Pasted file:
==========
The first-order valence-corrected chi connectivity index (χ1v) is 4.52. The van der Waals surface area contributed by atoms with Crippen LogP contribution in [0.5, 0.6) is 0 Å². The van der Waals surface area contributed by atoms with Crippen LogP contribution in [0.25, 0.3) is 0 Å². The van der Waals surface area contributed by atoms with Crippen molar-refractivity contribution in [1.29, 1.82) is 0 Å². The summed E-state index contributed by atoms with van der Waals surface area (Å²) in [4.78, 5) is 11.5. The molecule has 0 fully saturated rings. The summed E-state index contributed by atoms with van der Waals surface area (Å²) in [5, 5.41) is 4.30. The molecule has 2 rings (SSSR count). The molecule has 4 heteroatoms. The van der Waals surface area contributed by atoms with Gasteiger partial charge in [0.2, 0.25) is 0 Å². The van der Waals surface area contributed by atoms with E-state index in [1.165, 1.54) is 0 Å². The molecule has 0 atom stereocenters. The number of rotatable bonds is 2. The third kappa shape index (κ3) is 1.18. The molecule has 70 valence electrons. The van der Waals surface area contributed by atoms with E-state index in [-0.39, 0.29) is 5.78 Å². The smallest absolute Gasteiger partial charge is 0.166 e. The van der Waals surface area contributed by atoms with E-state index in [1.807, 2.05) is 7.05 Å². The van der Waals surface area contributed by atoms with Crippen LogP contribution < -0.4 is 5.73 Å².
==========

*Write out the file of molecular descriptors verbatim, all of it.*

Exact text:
The first-order valence-corrected chi connectivity index (χ1v) is 4.52. The van der Waals surface area contributed by atoms with Crippen LogP contribution in [0.5, 0.6) is 0 Å². The van der Waals surface area contributed by atoms with Crippen LogP contribution in [0.25, 0.3) is 0 Å². The van der Waals surface area contributed by atoms with Crippen molar-refractivity contribution in [1.29, 1.82) is 0 Å². The summed E-state index contributed by atoms with van der Waals surface area (Å²) in [4.78, 5) is 11.5. The molecule has 0 fully saturated rings. The summed E-state index contributed by atoms with van der Waals surface area (Å²) in [5, 5.41) is 4.30. The molecule has 2 rings (SSSR count). The molecule has 4 heteroatoms. The van der Waals surface area contributed by atoms with Gasteiger partial charge in [0.2, 0.25) is 0 Å². The van der Waals surface area contributed by atoms with E-state index in [1.165, 1.54) is 0 Å². The molecule has 0 atom stereocenters. The number of rotatable bonds is 2. The third kappa shape index (κ3) is 1.18. The molecule has 70 valence electrons. The van der Waals surface area contributed by atoms with E-state index in [-0.39, 0.29) is 5.78 Å². The smallest absolute Gasteiger partial charge is 0.166 e. The van der Waals surface area contributed by atoms with E-state index in [1.807, 2.05) is 7.05 Å². The van der Waals surface area contributed by atoms with Crippen LogP contribution < -0.4 is 5.73 Å².